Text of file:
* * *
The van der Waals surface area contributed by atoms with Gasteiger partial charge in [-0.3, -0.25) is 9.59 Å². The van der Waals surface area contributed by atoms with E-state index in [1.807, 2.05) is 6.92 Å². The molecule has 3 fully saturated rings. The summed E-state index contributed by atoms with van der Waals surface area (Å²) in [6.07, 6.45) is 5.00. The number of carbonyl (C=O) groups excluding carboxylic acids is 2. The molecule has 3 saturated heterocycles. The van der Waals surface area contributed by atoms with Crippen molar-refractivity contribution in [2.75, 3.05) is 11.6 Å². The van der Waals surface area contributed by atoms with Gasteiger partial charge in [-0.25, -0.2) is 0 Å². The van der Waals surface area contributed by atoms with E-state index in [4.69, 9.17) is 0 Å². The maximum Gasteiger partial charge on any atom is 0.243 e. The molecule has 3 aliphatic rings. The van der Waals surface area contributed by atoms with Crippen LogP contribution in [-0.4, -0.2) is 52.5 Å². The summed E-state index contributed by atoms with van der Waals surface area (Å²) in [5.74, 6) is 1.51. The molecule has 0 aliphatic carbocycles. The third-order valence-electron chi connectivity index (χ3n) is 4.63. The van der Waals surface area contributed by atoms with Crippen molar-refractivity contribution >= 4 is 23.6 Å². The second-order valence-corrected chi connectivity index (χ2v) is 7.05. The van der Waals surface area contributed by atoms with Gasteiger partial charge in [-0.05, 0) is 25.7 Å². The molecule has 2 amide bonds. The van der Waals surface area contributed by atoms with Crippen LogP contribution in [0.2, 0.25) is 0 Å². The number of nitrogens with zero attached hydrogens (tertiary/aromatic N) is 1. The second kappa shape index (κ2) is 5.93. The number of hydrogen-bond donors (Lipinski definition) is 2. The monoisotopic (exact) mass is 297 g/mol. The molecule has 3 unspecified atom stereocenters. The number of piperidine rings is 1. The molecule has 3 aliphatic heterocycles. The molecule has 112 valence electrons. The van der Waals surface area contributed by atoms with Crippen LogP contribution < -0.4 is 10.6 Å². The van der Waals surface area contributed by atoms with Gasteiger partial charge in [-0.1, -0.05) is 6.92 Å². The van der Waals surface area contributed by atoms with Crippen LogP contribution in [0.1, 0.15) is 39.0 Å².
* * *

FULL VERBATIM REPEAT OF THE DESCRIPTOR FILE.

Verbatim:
The van der Waals surface area contributed by atoms with Gasteiger partial charge in [-0.3, -0.25) is 9.59 Å². The van der Waals surface area contributed by atoms with E-state index in [1.807, 2.05) is 6.92 Å². The molecule has 3 fully saturated rings. The summed E-state index contributed by atoms with van der Waals surface area (Å²) in [6.07, 6.45) is 5.00. The number of carbonyl (C=O) groups excluding carboxylic acids is 2. The molecule has 3 saturated heterocycles. The van der Waals surface area contributed by atoms with Crippen molar-refractivity contribution in [2.75, 3.05) is 11.6 Å². The van der Waals surface area contributed by atoms with Gasteiger partial charge in [-0.25, -0.2) is 0 Å². The van der Waals surface area contributed by atoms with E-state index in [4.69, 9.17) is 0 Å². The maximum Gasteiger partial charge on any atom is 0.243 e. The molecule has 3 aliphatic rings. The van der Waals surface area contributed by atoms with Crippen LogP contribution in [-0.4, -0.2) is 52.5 Å². The summed E-state index contributed by atoms with van der Waals surface area (Å²) in [5.74, 6) is 1.51. The molecule has 0 aliphatic carbocycles. The third-order valence-electron chi connectivity index (χ3n) is 4.63. The van der Waals surface area contributed by atoms with Crippen molar-refractivity contribution >= 4 is 23.6 Å². The second-order valence-corrected chi connectivity index (χ2v) is 7.05. The van der Waals surface area contributed by atoms with Gasteiger partial charge in [-0.05, 0) is 25.7 Å². The molecule has 2 amide bonds. The van der Waals surface area contributed by atoms with Crippen LogP contribution in [0.2, 0.25) is 0 Å². The number of nitrogens with zero attached hydrogens (tertiary/aromatic N) is 1. The second kappa shape index (κ2) is 5.93. The number of hydrogen-bond donors (Lipinski definition) is 2. The monoisotopic (exact) mass is 297 g/mol. The molecule has 3 unspecified atom stereocenters. The number of piperidine rings is 1. The molecule has 3 aliphatic heterocycles. The molecule has 112 valence electrons. The van der Waals surface area contributed by atoms with Crippen LogP contribution < -0.4 is 10.6 Å². The van der Waals surface area contributed by atoms with Gasteiger partial charge in [-0.1, -0.05) is 6.92 Å². The van der Waals surface area contributed by atoms with Crippen LogP contribution in [0.1, 0.15) is 39.0 Å².